At some point as a homeowner, you have to do renovations. Figuring out how to pay for the job requires a bit of forethought -- mostly to determine what is the best debt option. Much of the decision comes down to the financial return you want, as well as your overall capacity to manage that liability.
Why Do You Want to Renovate?
Updating your home can increase its resale value. Your real estate agent can help determine your cost to return ratio on renovations - that is, how much you net from a sale versus your project costs. If a quick and profitable sale is likely, you may have more tolerance for higher-interest debt. You can manage that extra expense because you plan to pay off the debt right away.
Of course, that comes with risk. The market can always turn without notice. Then you'll be left with a "For Sale" sign languishing in your front yard and a debt that still requires repayment.
On the other hand, you may plan to stay in your home. There's no prospect of a quick profit. You might have to prepare for long-term debt. In that case, you may want to look at what are the most affordable options.
Credit Card or Loan?
A personal loan may or may not require collateral. But it may be a sound option if you are prepared to pay off the debt in a series of installments over time. Many personal loans may be paid off early without penalty. If you have a good relationship with your bank, you may be able to secure a favourable interest rate.
Interest rates may be high on a credit card. But if you plan to pay off the debt quickly, you might be willing to incur higher interest than you would with a loan - and if you think you'll get cashback rewards from using your credit card. That's especially true if you anticipate getting a return on your renovations that amounts to more than what you spent.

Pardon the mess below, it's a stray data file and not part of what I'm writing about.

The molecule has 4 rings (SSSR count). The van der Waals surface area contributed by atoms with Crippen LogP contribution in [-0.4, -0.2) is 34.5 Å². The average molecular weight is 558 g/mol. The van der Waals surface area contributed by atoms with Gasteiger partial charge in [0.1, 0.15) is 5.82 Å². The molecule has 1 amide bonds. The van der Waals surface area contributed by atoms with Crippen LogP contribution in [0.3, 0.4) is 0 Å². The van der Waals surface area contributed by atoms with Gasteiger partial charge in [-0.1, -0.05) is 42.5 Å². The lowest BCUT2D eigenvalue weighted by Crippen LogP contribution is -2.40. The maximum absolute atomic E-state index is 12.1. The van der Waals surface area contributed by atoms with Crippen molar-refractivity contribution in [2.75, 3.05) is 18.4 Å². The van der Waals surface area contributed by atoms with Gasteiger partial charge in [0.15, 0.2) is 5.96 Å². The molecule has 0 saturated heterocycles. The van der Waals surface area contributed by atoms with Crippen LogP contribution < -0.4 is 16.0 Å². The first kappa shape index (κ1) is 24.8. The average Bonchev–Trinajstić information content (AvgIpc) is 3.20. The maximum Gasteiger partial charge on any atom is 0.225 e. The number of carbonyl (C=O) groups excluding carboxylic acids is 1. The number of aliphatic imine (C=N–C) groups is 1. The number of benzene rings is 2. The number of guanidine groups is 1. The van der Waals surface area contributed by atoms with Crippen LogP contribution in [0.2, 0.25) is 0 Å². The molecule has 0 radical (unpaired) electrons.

If you are not diligent with your credit card payments, you may end up paying interest on interest as your balance carries over from month to month. That can spell financial trouble for many, but for others it may be their only option. After all, if you plan to live in your home and you have a leaky basement, you may not be able to put off the project for long.
Other Borrowing Options
Although many people think of a credit card or loan to finance renos, neither one may be optimal. There are other ways you can pay for your project. You can get a Home Equity Line of Credit (HELOC), which is secured against the value of your home. An unsecured line of credit is another option. You don't have to use this credit for renos, and you only pay for the amount of credit you use.
If you don't want any debt at all, you can consider using personal savings. That won't cost you anything in interest and won't increase your debt to income ratio. But if it leaves you with few savings or no emergency fund, you may want to leave your cash where it is.
Check Out Renovation Finance Options
If you want to learn more about the latest personal finance products, Rates.ca can help. There are easy tools to compare options for home improvement financing, including credit cards and home insurance. Have a look at your choices, before you get on the phone with your contractor.